And why am I using the editorial we?  I can’t speak for anyone else, but I’d like to believe that God’s first words would be something comforting, something about love.  Maybe there would be a rainbow, white doves fluttering, a soft flute. 

But stories are nothing without surprise, and this one, Psalm 50, has surprises in spades; because the first thing God says, with the assembled—alive and dead—standing before him, hasn’t a dime’s worth of comfort:  "Hear, O my people, and I will speak, O Israel, and I will testify against you: I am God, your God.” 

There would be some quaking, I’m sure.

And there should be. The almighty is not sweet, he’s spittin’.

And there is some quaking, at least in me.

Because maybe I’ve got it all wrong.  Maybe God is really angry right now, mad about the way we swear allegiance to his name and then simply neglect the obligations—even though we think we’re doing it all right—pardon me, even though I think I’m doing it all right.  Maybe I’m not.

When I read this psalm, I am reminded of a most unforgettable story titled, “Conventional Wisdom,” by Stanley Elkin, who specialized in rogue-ish black humor.  The story is full of the kind of cutting jokes that make you laugh as you bleed.  When Ellerbee, a good man, dies, he’s transported to the after-life, where he meets St. Peter, then falls directly into hell, where he discovers, facing God, that the conventional wisdom was really the whole gospel truth.  God tells him he’s on the hot seat because his store was open on the Sabbath, etc. 
Ellerbee—like the reader—is just blown away.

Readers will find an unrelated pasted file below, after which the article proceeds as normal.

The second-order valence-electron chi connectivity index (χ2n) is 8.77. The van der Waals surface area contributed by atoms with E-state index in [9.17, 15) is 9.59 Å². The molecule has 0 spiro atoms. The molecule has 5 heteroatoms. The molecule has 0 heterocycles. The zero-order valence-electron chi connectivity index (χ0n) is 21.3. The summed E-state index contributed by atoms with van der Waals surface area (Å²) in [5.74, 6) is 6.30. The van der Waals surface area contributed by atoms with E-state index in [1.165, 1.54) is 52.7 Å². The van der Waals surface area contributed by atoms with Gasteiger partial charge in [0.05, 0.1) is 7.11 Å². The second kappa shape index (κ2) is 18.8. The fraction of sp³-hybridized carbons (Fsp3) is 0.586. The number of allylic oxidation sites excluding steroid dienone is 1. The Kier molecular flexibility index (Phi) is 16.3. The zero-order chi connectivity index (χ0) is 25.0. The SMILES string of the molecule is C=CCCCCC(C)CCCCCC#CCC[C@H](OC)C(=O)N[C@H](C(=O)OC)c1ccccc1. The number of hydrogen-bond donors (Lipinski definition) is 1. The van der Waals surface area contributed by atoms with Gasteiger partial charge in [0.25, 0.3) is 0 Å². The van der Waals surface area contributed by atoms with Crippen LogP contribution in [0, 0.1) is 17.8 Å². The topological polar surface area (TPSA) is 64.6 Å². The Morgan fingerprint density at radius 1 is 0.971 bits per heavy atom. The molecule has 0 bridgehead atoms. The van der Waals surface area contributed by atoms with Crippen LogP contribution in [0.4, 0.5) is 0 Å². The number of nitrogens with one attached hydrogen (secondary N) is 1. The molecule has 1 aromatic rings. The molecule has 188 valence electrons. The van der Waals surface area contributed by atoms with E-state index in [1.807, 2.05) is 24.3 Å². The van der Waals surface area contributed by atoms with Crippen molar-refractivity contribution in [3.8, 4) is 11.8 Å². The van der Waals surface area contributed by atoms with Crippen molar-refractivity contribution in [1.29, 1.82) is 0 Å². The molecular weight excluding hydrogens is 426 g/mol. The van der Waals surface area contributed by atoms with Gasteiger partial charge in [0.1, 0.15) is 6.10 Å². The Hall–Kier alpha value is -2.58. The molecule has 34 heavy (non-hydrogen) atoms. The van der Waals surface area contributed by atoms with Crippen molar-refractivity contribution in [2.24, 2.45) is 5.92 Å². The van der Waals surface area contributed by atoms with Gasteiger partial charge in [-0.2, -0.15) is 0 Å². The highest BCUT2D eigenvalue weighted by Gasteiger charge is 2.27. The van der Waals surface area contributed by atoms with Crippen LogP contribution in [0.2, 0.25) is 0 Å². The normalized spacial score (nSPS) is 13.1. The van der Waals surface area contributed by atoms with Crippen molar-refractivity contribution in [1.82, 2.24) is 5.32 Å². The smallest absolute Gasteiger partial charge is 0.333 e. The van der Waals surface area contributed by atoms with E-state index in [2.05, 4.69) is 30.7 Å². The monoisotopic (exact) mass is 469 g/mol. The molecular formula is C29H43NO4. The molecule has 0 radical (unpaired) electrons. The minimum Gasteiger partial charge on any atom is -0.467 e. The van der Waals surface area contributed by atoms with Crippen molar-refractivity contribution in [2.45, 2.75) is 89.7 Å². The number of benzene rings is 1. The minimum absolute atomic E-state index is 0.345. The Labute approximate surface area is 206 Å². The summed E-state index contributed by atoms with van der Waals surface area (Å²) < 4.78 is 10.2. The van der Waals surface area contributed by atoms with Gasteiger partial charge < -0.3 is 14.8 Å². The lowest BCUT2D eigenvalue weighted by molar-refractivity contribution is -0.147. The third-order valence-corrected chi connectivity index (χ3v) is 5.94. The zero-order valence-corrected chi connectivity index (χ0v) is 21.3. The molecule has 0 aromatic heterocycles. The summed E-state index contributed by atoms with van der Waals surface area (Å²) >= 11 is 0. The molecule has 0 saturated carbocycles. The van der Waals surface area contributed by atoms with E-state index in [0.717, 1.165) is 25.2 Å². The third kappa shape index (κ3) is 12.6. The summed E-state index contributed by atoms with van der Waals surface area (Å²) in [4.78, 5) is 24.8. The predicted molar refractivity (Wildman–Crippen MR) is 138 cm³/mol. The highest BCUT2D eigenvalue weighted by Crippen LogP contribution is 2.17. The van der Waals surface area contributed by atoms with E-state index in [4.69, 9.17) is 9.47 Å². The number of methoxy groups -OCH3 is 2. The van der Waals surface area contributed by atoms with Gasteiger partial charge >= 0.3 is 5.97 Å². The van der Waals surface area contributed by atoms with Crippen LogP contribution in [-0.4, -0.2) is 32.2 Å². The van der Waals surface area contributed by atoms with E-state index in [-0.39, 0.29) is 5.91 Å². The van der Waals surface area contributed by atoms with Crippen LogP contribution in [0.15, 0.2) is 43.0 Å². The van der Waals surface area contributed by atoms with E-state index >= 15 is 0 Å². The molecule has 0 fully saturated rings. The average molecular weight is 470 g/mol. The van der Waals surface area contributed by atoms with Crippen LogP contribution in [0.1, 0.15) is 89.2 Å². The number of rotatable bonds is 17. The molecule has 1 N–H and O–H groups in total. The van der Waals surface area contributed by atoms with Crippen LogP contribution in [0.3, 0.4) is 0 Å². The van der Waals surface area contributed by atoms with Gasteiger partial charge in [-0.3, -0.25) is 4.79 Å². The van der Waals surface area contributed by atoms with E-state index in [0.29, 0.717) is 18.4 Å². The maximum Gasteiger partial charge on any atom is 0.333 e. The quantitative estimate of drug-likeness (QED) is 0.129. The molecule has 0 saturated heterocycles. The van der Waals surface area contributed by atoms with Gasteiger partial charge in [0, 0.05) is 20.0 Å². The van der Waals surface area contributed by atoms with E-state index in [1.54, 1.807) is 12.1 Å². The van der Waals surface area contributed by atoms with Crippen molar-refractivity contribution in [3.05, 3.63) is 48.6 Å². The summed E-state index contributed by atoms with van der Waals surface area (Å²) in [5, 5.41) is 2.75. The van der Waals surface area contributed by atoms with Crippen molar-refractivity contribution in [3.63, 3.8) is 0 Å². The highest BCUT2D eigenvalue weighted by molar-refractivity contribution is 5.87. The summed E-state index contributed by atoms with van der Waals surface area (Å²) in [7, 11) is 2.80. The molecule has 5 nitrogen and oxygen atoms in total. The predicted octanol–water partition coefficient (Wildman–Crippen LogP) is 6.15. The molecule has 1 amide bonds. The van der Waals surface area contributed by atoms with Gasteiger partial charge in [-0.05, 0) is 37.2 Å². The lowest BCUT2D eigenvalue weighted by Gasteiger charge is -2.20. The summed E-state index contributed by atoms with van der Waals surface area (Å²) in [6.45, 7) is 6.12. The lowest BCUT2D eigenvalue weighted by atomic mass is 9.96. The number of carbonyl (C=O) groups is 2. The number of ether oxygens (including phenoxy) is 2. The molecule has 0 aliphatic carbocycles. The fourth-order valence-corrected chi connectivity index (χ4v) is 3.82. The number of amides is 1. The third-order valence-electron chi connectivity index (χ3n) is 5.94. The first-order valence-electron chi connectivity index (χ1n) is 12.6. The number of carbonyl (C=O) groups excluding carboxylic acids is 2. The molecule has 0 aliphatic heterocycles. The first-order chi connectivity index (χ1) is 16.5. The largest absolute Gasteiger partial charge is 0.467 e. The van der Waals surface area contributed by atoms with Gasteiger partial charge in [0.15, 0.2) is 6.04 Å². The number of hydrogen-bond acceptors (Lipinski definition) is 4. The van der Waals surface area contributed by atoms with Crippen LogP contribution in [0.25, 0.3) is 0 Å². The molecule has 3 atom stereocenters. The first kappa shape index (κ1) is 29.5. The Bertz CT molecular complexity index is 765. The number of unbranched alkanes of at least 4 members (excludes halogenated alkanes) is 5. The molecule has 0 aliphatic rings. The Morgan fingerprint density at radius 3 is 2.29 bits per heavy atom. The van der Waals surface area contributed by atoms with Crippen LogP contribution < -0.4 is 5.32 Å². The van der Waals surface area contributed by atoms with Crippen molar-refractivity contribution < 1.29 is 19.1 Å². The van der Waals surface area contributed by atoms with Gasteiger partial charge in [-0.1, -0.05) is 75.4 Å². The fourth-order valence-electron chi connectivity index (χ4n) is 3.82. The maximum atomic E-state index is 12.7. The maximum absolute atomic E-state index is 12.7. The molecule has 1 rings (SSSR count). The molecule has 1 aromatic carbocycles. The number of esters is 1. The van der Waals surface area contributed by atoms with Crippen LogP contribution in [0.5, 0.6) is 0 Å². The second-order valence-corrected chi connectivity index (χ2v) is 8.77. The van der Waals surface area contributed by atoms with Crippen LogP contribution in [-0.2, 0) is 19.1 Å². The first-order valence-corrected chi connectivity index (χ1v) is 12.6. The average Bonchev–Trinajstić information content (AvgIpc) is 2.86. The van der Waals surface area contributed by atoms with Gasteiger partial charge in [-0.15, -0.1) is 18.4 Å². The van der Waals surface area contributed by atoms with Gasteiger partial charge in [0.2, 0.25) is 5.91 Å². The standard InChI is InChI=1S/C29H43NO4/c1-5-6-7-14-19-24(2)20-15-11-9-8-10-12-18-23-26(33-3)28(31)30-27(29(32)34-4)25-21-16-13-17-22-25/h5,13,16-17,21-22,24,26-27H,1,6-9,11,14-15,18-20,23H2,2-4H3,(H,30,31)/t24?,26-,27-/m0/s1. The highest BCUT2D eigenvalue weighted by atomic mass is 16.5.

The scenario of Psalm 50 reminds of that story because God’s opening lines are so awful, so scary, so intimidating, so shocking. 

As the Bible can be, often, even though some of  us—me included--don’t talk about it much.

Just when we get comfortable, He turns up the heat.  Just when we want to curl up on the couch with a good book, he tells us to do his will.  Just when he whispers he loves us, he throws us out of the garden.  He wants more of us, this God.  He wants more of us.

Read it and weep.

Sometimes that happens.    


Friday, March 20, 2015

Deception Pass -- a story (ii)

What haunted Gordon as he thought about it that night, that wet night in the cabin with Donna and the kids, was what he remembered of The Godfather, a scene in which a killing took place at the exact time a mobster who set it up was creating an alibi by having his son baptized--terrifying, ugly murder occurring while the boss stood on the front steps of a giant Gothic cathedral for a religious ceremony as empty as a tinkling cymbal.

But after all, he thought, how many of the couples whose kids I’ve baptized were really thinking through the vows at all? How often did people simply baptize their children because, like fireworks on Independence Day, it’s such a good thing to do? What would be the difference anyway?--he thought.

And isn’t baptism just a promise? The water’s not holy. The janitor takes it out of the restroom. And don’t we all break promises? Wasn’t it true of any parent that the pledges of honor and perfect parenting were all broken sometime? We all have sinned, after all, every one of us. Did baptism mean anything really--it is nothing more than a sign and symbol.

Would his sprinkling tidal waters on his nephew’s head somehow destroy God’s own pledge? Was there anything a man or woman could do to a child or his parents that would somehow affect God’s grace? If God wanted this child was there any question but that Christ’s own cleansing mercies would wash over him?

Isn’t my brother’s soul worth it?


“You know what your father would say.” Gordon’s mother sat on a picnic table working a crossword puzzle, the three youngest kids puttering on the water’s edge.

“But this is his son,” Gordon said.

“What makes you think that would make any difference?” she said.

“Maybe it should,” he told her.

They were alone, all the others out biking on the roads toward the pass. Just Grandma, the three littlest kids, and Gordon, who had told the rest he would catch up.

“We’re not a church,” she said, “we’re a family.”

“We’re a church, Mother,” he said. “We’re believers who happen to be a family.”

She slapped the opened magazine lightly against the edge of the table. “Seems to me your mind’s already made up,” she told him.